Living below the line: My week in food poverty

This is actually genuinely quite impressive

Cambridge cambridge charity charity Poverty unicef

I’m a first year geographer. Consequently, I found myself with some time on my hands.

“Do something productive” I hear you cry. You can call this my attempt in doing so.

The original plan was to be vegan for lent, but I backed out after: a) The realisation that going for almost 6 weeks without 3am Gardies fried chicken is a concept I’m not keen to explore and b) The high level of hostility I received from my friends, along the lines of “don’t be a twat Alice, that’s boring and inconvenient.”

I just wasn’t prepared to let this go!

After the next idea of anti-veganism was disregarded (whereby I could only eat things if they contained meat, eggs, or dairy) on the basis that it would really just be a continuation of my current diet, we settled on this: 1.2billion people live in food poverty, with £1.00 to spend each day – so for a week this is what I would do.

Day 1: Just got back from Sainsbury’s – my main shop for the week. Some of it was dubiously cheap (i.e. 8 sausages for 85p) but I feel pretty smug having spent a fiver on almost a week’s worth of food while my friend spent the same amount on 2 bottles of apple juice and 3 creme eggs.

So much of the bargain

Day 2: Had toast and jam for breakfast. Back from lectures and feel hungry but the shitty 10p a piece sausages are not calling to me. They have 51% meat content, which, as someone helpfully informed me, is the minimum legal meat content in the UK. 

Ate sausage sandwich nonetheless obvs – I was hungry.

Tasted ok.

Day 3: Buttery food looked decent – a cruel and unexpected plot twist. My torturous hour surrounded by food which hadn’t originated from a white and orange packet wasn’t entirely wasted however, as I managed to slip some sachets of brown sauce into my pocket (usually retailed at an extortionate 20p each). Am mentally labelling it as an act of resourcefulness, not of criminality.

Smooth criminal

Day 4: Was blessed with a stroke of luck – someone knocked my “sausages” out of the fridge and was so apologetic that they gave me a pack of super noodles. Not even Sainsbury’s basics. Am living the high life.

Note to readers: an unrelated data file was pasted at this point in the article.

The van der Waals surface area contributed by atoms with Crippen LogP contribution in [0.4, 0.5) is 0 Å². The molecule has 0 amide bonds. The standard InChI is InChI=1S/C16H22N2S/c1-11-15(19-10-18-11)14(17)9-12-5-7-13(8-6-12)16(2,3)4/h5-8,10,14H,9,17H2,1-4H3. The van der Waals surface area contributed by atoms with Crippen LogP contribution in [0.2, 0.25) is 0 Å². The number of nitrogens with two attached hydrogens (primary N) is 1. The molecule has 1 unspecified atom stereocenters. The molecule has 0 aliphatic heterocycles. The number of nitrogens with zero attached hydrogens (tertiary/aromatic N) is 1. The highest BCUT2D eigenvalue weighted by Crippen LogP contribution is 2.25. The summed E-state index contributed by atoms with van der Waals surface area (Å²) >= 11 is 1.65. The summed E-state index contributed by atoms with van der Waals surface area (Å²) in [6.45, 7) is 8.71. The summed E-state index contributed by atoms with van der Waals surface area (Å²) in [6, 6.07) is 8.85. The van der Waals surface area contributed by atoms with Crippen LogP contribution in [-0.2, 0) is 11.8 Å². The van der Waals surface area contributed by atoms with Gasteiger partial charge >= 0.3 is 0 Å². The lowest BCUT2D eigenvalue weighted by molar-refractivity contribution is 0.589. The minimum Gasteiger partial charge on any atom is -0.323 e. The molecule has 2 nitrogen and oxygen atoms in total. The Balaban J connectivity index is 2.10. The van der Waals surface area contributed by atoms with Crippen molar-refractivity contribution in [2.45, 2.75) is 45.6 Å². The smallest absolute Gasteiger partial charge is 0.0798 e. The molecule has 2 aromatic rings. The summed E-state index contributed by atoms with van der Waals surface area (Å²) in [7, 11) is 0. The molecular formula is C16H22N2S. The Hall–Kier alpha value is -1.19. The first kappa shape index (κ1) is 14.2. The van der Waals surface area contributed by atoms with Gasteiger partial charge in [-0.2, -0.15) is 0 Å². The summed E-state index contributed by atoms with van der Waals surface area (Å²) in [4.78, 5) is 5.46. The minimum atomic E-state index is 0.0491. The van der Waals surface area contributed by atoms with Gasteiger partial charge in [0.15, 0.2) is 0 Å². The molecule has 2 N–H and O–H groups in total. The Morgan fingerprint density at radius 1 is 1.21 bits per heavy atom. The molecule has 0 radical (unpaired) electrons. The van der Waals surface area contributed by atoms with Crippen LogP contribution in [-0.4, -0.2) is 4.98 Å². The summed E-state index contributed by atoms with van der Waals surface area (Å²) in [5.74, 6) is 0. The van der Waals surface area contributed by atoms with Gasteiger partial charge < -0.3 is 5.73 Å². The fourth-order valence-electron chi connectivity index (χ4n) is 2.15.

Made egg fried rice for dinner and it was nothing short of sublime. What a day.

Best meal yet

Day 5: Exhausted the entirety of my culinary motivation last night, so have eaten jam on toast for all 3 meals today. A definite low.

Satan in spread form

Day 6: Tackled the lasagna which was initially the meal I was most excited about. But as the days crept by with it still sitting in my fridge I started to connect it to a recent animal related news scandal which I can’t help but associate readily with cheap lasagnas…

It tasted enough like cow meat, but I suppose thats the point isn’t it.

Feels so cruel after watch Equus

Day 7: Last day – relief all round as the range of stuff I can cook, the amount of money I have left and my remaining patience levels have all been completely exhausted.

Ate more bread and jam, vegetable soup and the last of my 20p pack of custard creams which I bought in a moment of darkness on Wednesday.

They called out to me

So my temporary shift from the lavish lifestyle of spending an extravagant £3.20 on a distinctly average Buttery lasagna to watching every penny of what I spend on food every day for a week wasn’t what I expected in a lot of ways.

It definitely made me value food more. It was frustrating at times, but to be honest I thought I’d be forced to eat a lot less. £1 a day can get you enough food, where you end up falling down on is nutritional value, variety and obviously on quality.

Damn you Capitalism, with your fattening ways!

It turns out that healthy eating consumes a comparatively hefty amount of dollar – I bought 1 item of vegetables all week – and it took up more of the budget than anything else.

It’s also so limited – there are only so many 25p packs of noodles that I can consecutively consume, and that made me realise how unimaginably different it is for the millions for whom this is their life – not an obnoxious student’s week long challenge.

Register for the 5 day ‘Live Below the Line’ Unicef challenge in April here